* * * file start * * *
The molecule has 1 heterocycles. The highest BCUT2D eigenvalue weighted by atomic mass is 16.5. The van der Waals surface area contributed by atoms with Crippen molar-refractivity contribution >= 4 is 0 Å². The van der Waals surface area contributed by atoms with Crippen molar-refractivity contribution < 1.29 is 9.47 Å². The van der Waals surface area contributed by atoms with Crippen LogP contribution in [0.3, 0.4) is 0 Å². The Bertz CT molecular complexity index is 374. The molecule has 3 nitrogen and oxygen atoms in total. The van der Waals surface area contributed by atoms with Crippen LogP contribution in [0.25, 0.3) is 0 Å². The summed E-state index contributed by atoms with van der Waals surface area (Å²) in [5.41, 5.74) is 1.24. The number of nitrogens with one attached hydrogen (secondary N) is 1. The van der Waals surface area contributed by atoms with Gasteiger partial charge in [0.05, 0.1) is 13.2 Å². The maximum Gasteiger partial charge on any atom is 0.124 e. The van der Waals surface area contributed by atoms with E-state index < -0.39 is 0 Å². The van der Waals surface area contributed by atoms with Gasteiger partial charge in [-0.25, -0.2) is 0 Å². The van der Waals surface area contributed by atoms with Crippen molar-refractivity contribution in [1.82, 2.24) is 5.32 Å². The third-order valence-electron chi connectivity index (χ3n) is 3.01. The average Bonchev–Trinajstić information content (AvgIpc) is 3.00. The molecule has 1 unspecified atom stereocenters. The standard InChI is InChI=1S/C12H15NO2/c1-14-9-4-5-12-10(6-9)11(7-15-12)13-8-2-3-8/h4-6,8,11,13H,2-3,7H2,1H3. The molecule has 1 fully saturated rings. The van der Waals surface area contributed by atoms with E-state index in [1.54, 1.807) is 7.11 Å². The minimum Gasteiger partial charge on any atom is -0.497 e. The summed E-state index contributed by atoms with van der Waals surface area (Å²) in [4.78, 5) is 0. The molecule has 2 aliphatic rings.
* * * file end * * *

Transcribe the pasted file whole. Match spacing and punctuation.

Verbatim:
The molecule has 1 heterocycles. The highest BCUT2D eigenvalue weighted by atomic mass is 16.5. The van der Waals surface area contributed by atoms with Crippen molar-refractivity contribution >= 4 is 0 Å². The van der Waals surface area contributed by atoms with Crippen molar-refractivity contribution < 1.29 is 9.47 Å². The van der Waals surface area contributed by atoms with Crippen LogP contribution in [0.3, 0.4) is 0 Å². The Bertz CT molecular complexity index is 374. The molecule has 3 nitrogen and oxygen atoms in total. The van der Waals surface area contributed by atoms with Crippen LogP contribution in [0.25, 0.3) is 0 Å². The summed E-state index contributed by atoms with van der Waals surface area (Å²) in [5.41, 5.74) is 1.24. The number of nitrogens with one attached hydrogen (secondary N) is 1. The van der Waals surface area contributed by atoms with Gasteiger partial charge in [0.05, 0.1) is 13.2 Å². The maximum Gasteiger partial charge on any atom is 0.124 e. The van der Waals surface area contributed by atoms with E-state index < -0.39 is 0 Å². The van der Waals surface area contributed by atoms with Gasteiger partial charge in [-0.25, -0.2) is 0 Å². The van der Waals surface area contributed by atoms with Crippen molar-refractivity contribution in [1.82, 2.24) is 5.32 Å². The third-order valence-electron chi connectivity index (χ3n) is 3.01. The average Bonchev–Trinajstić information content (AvgIpc) is 3.00. The molecule has 1 unspecified atom stereocenters. The standard InChI is InChI=1S/C12H15NO2/c1-14-9-4-5-12-10(6-9)11(7-15-12)13-8-2-3-8/h4-6,8,11,13H,2-3,7H2,1H3. The molecule has 1 fully saturated rings. The van der Waals surface area contributed by atoms with E-state index in [1.54, 1.807) is 7.11 Å². The minimum Gasteiger partial charge on any atom is -0.497 e. The summed E-state index contributed by atoms with van der Waals surface area (Å²) in [4.78, 5) is 0. The molecule has 2 aliphatic rings.